Tech managers can make quite a bit of money, according to data from the latest Dice Salary Survey.
In 2017, those in the upper echelons of tech management—including CEOs, CIOs, CTOs, and vice presidents—pulled down an average of $136,786, virtually unchanged from 2016. Things were similarly rosy for “nuts and bolts” managers typically charged with product implementation: product managers, for example, could expect to earn around $119,141, while strategists and architects could pull down $117,748 (in the latter case, that’s a 6.1 percent increase over 2016).
Project managers, although at the lower end of this scale, nonetheless averaged a very healthy $114,136, a year-over-year increase of 1.6 percent. And none of these salary figures include perks and benefits such as stock options, which can greatly increase the size of an overall compensation package.
Whatever their role and package, managers make quite a bit more than your “average” tech pro. In 2017, tech pros’ average annual pay hit $92,712, a very slight 0.7 percent increase over 2016. As always, specialized and in-demand skills will earn practitioners a salary well above that average; for example, those tech pros who focused on MapReduce (a programming model associated with Big Data analytics) had an average salary of $127,702 in 2017, driven by companies desperate for people who can wrangle increasingly enormous datasets.
A subset of tech pros disdains the idea of abandoning their current career track to enter management, and that’s understandable; they’d rather work on interesting projects than try to wrangle people. But there are a number of reasons (in addition to the money and benefits) to consider aiming for a management position of some sort.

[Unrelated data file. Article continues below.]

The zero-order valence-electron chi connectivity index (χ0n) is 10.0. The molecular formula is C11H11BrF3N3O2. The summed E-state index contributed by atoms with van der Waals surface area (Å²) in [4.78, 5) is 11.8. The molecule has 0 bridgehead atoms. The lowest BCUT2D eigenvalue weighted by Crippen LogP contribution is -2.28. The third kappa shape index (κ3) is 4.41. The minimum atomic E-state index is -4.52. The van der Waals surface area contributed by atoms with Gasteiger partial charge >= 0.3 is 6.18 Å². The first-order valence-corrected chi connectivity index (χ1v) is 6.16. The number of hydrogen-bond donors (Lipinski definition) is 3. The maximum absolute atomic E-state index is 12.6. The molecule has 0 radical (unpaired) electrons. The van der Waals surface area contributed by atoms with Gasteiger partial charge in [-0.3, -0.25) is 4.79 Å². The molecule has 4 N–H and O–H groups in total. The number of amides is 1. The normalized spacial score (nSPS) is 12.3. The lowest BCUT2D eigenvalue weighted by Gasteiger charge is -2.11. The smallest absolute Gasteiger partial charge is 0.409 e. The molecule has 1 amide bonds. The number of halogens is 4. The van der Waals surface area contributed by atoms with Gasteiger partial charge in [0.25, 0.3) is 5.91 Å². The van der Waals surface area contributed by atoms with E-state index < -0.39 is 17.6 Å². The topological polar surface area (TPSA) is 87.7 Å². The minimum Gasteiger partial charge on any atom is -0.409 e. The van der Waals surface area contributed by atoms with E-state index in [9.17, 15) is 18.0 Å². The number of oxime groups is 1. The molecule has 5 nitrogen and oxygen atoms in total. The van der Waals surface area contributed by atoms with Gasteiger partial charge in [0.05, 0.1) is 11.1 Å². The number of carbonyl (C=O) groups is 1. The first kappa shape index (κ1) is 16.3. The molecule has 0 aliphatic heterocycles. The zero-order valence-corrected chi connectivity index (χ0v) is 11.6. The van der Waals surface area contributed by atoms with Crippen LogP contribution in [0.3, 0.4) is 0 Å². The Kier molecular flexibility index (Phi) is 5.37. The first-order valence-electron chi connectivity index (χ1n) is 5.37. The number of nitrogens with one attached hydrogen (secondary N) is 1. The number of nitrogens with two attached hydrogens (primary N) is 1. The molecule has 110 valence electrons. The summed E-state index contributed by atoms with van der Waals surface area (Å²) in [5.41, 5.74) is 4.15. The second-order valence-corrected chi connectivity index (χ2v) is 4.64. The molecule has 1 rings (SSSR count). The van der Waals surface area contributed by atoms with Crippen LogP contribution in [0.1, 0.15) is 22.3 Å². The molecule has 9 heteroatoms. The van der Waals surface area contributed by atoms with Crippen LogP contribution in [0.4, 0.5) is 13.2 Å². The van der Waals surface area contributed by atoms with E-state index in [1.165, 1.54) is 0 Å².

For starters, managers at certain companies have a greater degree of control over what they work on, especially if they have technical skills. While a CIO or CEO may not listen to a rank-and-file tech pro extolling the virtues of a particular technology, they’re liable to perk up when a respected manager says that a platform or idea is worth pursuing. Once ensconced in management, you could find yourself running something very interesting, provided you’ve demonstrated its potential worth to the company.
In light of that, tech pros interested in management need to decide on what kinds of positions actually interest them. A C-suite job, which might take years to land, potentially gives you the opportunity to affect the direction of a company, or at least its tech stack (C-suite pay is also pretty sweet); but it may also prevent you from working daily with the technologies you love. (And if you want a company board to consider you for CEO, it helps to have an MBA or other, business-related degree.)
A middle-management position may present some tech pros with the best of both worlds: the opportunity to guide the direction of projects and programs, all while actually working with the latest software and services. Programs such as the ITIL expert certification (which features a fantastic ROI) can help you make your case to hiring managers and recruiters about jumping to a management track, especially if you boast degrees and certifications in a related technical discipline. (For example, if you want a management position centered on cyber-security, you could consider earning your ISSAP/CISSP (InfoSys Security Architecture Professional).
When eyeing management, finding a mentor is also key: they can teach you things about people that you’ll never find in school. Just remember: while the money associated with management is good, it’s not the only thing; make sure you’re getting onto that particular track for the right reasons.